ARM's latest chip is its first one built for self-driving cars
World class processor with integrated safety
Lakshmi Mandyam – VP of Automotive at ARM’s technology stated in her blog, “If consumers don’t trust the autonomous systems in their cars and fail to accept that these vehicles are safe, and then mass market acceptance of this technology will be slow to happen.”
There is a truth in that, irrespective of how advanced these technologies gets, if we don’t put our trust in them, we will never use it, and us the creators of these technologies become the hindering factors. This is why tech firms such as ARM, walk the path of creating breakthroughs that we can trust.
There is the only number of tech firms currently in the industry that can match ARM’s track record of delivering products which embeds the latest functional safety standards across the entire vehicle infrastructure. In fact, looking at the published statistics, the presence of Arm intellectual property (IP) is truly phenomenal with 65 percent of today's automated driver assistance (ADAS) applications running on Arm IP as well as 85 percent of in-vehicle information systems.
Announcing the Cortex-A76AE
Cortex-A76AE and the future automotive enhanced (AE) processors are a direct result of close working relationships with car manufacturers aimed to provide higher performance and efficiency, without sacrificing functional safety standards and certifications.
Arm’s AE processors will be the most safety-critical products currently available which has undergone through a rigorous functional safety process and include safety innovations like dual-core lock-step to ensure redundancy in CPU cores, and as Arm develops more purpose-built automotive compute IP such as ML processors and GPUs, you can be certain the same safety-first principle will guide those designs.
A faster processor coupled with higher-bandwidth and lower-latency 5G network built for billions of connected devices will keep vehicles connected, enabling faster communication between the vehicles on the road and real-time cloud update, which quickly alert other vehicles to potential hazards another vehicle's data may provide.
Main benefits of Cortex-A76AE
The Cortex-A76AE is purpose-built for functional safety applications such as ADAS and autonomous vehicles. Let’s have a look at the main three benefits of the Cortex-A76AE.
1. Safety for autonomous systems
Where the Cortex-A76AE really stands out, is in its ability to deliver the aforementioned performance, at high safety integrity that includes the Dual Core Lock-Step (DCLS) and Split-Lock features.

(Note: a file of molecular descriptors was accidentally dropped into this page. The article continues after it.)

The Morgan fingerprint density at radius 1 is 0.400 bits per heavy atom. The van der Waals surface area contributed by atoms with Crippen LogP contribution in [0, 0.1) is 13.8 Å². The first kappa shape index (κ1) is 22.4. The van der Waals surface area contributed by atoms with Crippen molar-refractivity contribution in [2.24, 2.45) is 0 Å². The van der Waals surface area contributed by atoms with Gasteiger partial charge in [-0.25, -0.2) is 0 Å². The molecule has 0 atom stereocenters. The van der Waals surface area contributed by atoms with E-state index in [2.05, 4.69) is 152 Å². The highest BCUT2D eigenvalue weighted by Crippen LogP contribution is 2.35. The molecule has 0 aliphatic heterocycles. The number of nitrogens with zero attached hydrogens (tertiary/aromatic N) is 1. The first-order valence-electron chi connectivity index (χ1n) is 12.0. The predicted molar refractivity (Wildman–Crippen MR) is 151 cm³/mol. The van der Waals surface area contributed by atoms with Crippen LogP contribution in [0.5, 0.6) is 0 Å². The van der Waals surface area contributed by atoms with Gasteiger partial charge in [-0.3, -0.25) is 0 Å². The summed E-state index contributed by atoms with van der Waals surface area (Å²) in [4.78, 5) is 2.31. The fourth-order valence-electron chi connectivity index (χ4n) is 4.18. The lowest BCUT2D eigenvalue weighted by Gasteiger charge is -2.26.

The flexibility offered through Split-Lock confers additional safety and provide the ability to continue to operate in a degraded mode rather than completely shutting the system down. If one core starts to exhibit a failure condition, the system could be quiesced and the faulty core be taken off-line (split) allowing continuation in a degraded mode of operation. This ‘split available" capability is critical for any autonomous system.
2. Performance for ADAS and Autonomous Driving
Cortex-A76AE has been designed to act as the decision engine in next generation ADAS and Autonomous Vehicle systems. It delivers 30% uplift in performance over its predecessor, the Cortex-A75, and 60% increase in performance over Cortex-A72. This massive boost in performance meets the emerging CPU requirements for autonomous driving.
3. Flexibility in mixed criticality systems
As mentioned the next generation ADAS and autonomous driving systems will consist of multiple applications running at different levels of safety criticality. This presents a challenge to processor providers when scoping the design.
Cortex-A76AE solves the challenge of mixed criticality applications through its ability to operate in two modes, performance mode and safety mode. In performance mode, all cores within a cluster operate as Symmetrical Multiprocessors (SMP). In safety mode, pairs of Cortex-A76AE cores in a cluster are configured to run in Lock-Step as discussed previously.
The mode of operation can be changed at any time through reset. This means that a Tier1 or car manufacturer is able to tune the platform to fit any mix of safety critical applications, post production.
Efforts to develop fully autonomous self-driving cars have continued to close the gap over the past few years, and now ARM has unveiled its first chip designed specifically for the task. The company's technology already powers many mobile devices, IoT and is in cars today, but this Cortex-A76AE (Automotive Enhanced) chip combines the high power and efficiency we're used to in smartphones with "Split-Lock" tech focus on safety.
If one of these chips is processing the code that drives your car, a crash would be disastrous, which is why the DynamIQ multi-core processing we've seen used to boost AI recently is being paired with Split-Lock. Now you have a fast 64-bit processor that can switch between modes, with the "Lock" ability running identical code on two cores for safety and checking, or "Split" where different cores can deal with different tasks. There's even support for an additional CPU core that can act as a "Safety Island" checking the other outputs for redundancy, with the ability to disable some and run in a lower-speed mode if any problems are detected.
With all the information flowing through the processor of an autonomous car, getting both performance and reliability -- while maintaining efficiency, which ARM claims can measure at 250K DMIPS at less than 15 Watts -- out of the 7nm hardware will be key. As far as competition, look no further than Intel & Mobileye. ARM's roadmap for these AE chips extends to 2020 and beyond, and it's likely that a self-driving car you see on the road on the future will have something relying on the design inside of it.